I have not gotten much sleep this past week. In the wake of the murders of Philando Castile and Alton Sterling I have been staying up late scrolling through headlines, Facebook posts, news articles, opinion pieces. Searching. Searching for something. Searching for meaning, understanding. Searching. Searching for humanity.
I haven’t been able to find words. But I have a burning in my throat—a need to speak. Silence is not an option.
I am a person who identifies as white, and I am a writer, a wordsmith. Because of these two realities, I find writing about race to be challenging. I am afraid of getting it wrong. Sounding too privileged or ignorant, choosing the wrong grouping of words and offending people of color with my word choice.
But an honest try that falls short is better, far far better, than not trying. Than silence. Silence is deadly. Silence is keeping racism alive. So kindly read along as I may fumble (I’m sorry if I do…).
This past week two black men were murdered by police officers in the United States. Alton Sterling, who was selling CDs in his usual spot in a parking lot outside a small market, was pinned to the ground by two officers and then shot to death. Philando Castile was stopped for a broken tail light, was asked for his license and registration, and was shot to death as he reached for his license.
I know that this is not new. African Americans have been being racially profiled by and killed by police officers for a long time. What is new are cell phone videos and social media. It’s becoming harder for the racism being perpetrated by these officers who are committing these inexcusable offenses to be hidden, to be swept under the rug.
I have not read a single detail that indicates that either of these men were doing anything illegal, or even suspicious. Nothing that would warrant either of them being shot at. But let’s consider the shooting part for a moment. What happened to the idea of shooting a “suspect” in the leg? To disarm or incapacitate, not to kill. How have we arrived at shooting at close range until dead?
Yesterday my family went with my sister’s family to the Renaissance Festival, just over an hour away. Our mini van filled with our white family followed their mini van filled with their white family, from one suburb through another, onto rural roads until we reached our destination. We noticed right away that one of their tail lights was out. This was nothing to be concerned about—it can be fixed at their convenience sometime in the coming weeks. Yet as we followed them for an hour I stared at that missing light and felt sick—knowing that if we were a black family, this could be cause to be killed.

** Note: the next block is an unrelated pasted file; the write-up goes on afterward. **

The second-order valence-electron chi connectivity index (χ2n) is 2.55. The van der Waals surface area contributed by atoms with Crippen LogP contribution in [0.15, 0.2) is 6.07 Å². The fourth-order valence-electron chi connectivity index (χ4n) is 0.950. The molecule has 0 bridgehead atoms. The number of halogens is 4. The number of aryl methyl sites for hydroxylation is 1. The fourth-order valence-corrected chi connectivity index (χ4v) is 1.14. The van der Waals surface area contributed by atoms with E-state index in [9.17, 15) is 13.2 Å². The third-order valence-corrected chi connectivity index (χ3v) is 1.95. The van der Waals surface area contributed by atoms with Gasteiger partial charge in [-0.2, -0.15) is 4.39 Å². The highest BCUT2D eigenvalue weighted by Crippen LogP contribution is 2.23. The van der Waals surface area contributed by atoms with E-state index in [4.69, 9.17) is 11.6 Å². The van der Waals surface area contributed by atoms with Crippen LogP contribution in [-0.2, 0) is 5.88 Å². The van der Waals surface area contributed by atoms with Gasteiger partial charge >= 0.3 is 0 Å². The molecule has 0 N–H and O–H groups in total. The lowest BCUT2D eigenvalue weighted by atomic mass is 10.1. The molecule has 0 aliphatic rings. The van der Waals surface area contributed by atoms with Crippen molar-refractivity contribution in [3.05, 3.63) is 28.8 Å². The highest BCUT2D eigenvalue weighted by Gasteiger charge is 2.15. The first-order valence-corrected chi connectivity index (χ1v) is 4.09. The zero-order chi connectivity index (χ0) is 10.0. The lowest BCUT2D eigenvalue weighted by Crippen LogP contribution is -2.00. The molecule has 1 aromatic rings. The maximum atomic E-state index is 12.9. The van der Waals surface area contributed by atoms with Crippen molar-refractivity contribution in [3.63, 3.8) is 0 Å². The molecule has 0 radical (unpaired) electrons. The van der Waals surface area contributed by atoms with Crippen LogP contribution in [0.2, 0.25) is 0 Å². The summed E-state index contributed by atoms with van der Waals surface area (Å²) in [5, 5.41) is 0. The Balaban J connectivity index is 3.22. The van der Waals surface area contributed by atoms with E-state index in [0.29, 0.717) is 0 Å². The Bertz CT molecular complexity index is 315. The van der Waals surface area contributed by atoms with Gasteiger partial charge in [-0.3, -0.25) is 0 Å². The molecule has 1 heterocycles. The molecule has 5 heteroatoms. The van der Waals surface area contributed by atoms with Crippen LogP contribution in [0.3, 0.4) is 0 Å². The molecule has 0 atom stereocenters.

KILLED. For having a broken tail light.
This is the Oscar-Go blog where I write—just every once in a great while these days—updates about how our boy Oscar is doing, what he is up to, disability issues that arise—a way to keep family, friends, and acquaintances informed of our life living with our sweet guy who happens to be disabled, a way to raise awareness about SMA and disability. So why am I writing about Alton Sterling and Philando Castile?
That’s why. And because this is the country we live in. This is the country my child is growing up in. A country where police officers are shooting and killing black men, and have been getting away with it. This is not a black problem. This is an American problem, and it affects the way I raise my child.
I am certain I have said or done things that are racist. Not because I meant to. Not because I believe in or stand behind racism in any way. But simply because I am white. I was raised by two socially conscious parents who have spent much of their lives fighting for justice, including racial justice, in many ways. Yet I am white. I am a product of the culture. My white privilege is a reality. A reality I am trying very hard to be much more aware of.
This piece by George Yancy, that was in the New York Times in December, has had a powerful impact on me.
He begins like this:
Dear White America,
I have a weighty request. As you read this letter, I want you to listen with love, a sort of love that demands that you look at parts of yourself that might cause pain and terror, as James Baldwin would say. Did you hear that? You may have missed it. I repeat: I want you to listen with love. Well, at least try.
You can read the whole thing here: http://opinionator.blogs.nytimes.com/2015/12/24/dear-white-america/?_r=0
It’s not necessarily an easy or comfortable read, but racism sure isn’t easy or comfortable, is it?
I also highly recommend Ta-Nehisi Coate’s book, Between the World and Me which reads as a letter to his son about being black in America.
These two pieces of writing have recently expanded my vision and given me deeper perspective on racism in America today and my own white privilege.
So where do we go from here? What do we do now? What can we do? We speak. Clearly and directly about the racism we see. We educate with as much love and generosity as we can bear. We LISTEN. To what others have to say. To the way we use language. To the way others use language. We listen when others tell us our actions or words are harmful. We open our hearts.
What else? Please tell me what else can I do.